To promote or to brand?

Many hours have been spent debating which form of advertising has more value. But research shows that everyone is right – your brand needs both for a balanced path to purchase.


Marketing teams are all too familiar with the budget wars between promotional advertising and brand advertising. And, more commonly, between the teams that advocate exclusively for one or the other.

But for delivering sales today and sustained performance quarter after quarter, we don’t have the luxury of choosing a favorite part of the path to purchase, the ‘sales funnel.’  This fact has become even more apparent as marketing has become digitized.

The traditional role of promotional advertising was to give consumers a reason to buy now, from you. And the reason was usually special pricing, special add-ons – some ‘limited time only’ incentive to act for fear of missing out on a new offer. But in the digital space, new offers are thick on the ground. See an offer, and within 30 seconds you can be reviewing alternative deals.

For brand advertising, the traditional role was to develop a connection with the consumer, leading to consideration and loyalty. Sadly, “loyalty” is becoming a rare animal. In the analog world, brand loyalists simply did not shop with the competitor. In the digital space, most of us will have to shop, whether we want to or not. Stop by your favorite brand’s product page, and you’ll spend the next 30 days seeing ads not only for that product, but for a complete portfolio of competitive brands and offers.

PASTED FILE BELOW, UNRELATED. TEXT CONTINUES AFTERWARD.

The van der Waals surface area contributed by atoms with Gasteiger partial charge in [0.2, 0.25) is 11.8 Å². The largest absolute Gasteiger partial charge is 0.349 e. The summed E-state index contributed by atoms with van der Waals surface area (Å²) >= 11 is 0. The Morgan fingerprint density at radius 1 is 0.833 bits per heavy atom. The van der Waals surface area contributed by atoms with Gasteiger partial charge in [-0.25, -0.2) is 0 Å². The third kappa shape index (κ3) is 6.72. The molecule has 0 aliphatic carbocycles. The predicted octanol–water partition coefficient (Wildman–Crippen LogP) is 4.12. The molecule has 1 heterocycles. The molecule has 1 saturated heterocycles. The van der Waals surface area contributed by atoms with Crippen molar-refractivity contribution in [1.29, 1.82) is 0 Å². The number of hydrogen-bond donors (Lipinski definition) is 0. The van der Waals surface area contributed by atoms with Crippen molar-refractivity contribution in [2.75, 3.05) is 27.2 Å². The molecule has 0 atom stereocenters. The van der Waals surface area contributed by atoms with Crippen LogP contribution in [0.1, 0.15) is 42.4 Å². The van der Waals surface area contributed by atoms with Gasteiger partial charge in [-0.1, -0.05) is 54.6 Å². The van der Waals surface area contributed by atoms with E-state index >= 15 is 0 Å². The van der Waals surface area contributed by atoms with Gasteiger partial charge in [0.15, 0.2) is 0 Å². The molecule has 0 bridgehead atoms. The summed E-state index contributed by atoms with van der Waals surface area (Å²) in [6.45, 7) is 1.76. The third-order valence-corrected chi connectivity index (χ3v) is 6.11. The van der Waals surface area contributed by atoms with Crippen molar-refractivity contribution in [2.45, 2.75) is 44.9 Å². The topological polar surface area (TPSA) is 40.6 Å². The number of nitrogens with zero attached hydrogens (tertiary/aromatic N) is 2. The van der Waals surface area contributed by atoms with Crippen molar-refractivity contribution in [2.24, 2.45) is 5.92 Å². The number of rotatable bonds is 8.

In this environment, it’s critical for your brand to be on the consumer’s initial consideration list. An article in the February McKinsey Quarterly provides insights into the purchase path, and the uplift in growth enjoyed by companies who focus on the first steps on the path. In a study of shoppers, they found that only 13% stuck with the incumbent brand without shopping; 29% shopped, then went with the incumbent brand; and 58% shopped and went with a competitor.  Importantly — among shoppers who switched brands, 69% purchased brands that were part of their initial consideration set when they started shopping.

The synergy of brand + promotion remains true in the digital space. A recent study by Quantcast tested the performance of brand and promotional ads in driving conversions. The program grouped consumers into three segments: those who received only brand ads, those who received only direct response ads, and those who received both brand and direct response messages. The conversion rate was by far the highest among the group that received both brand and direct response messages – in fact, it was 9 times higher than the conversion rate of the direct-response-only group.

So, let’s bring some peace to the budget wars. Promotional and brand advertising are not an either/or choice. When used together, they deliver better short-term results and create a stronger foundation for sustainable success.

Wynn Saggus, VP/Group Account Director


Wynn Saggus, VP/Group Account Director


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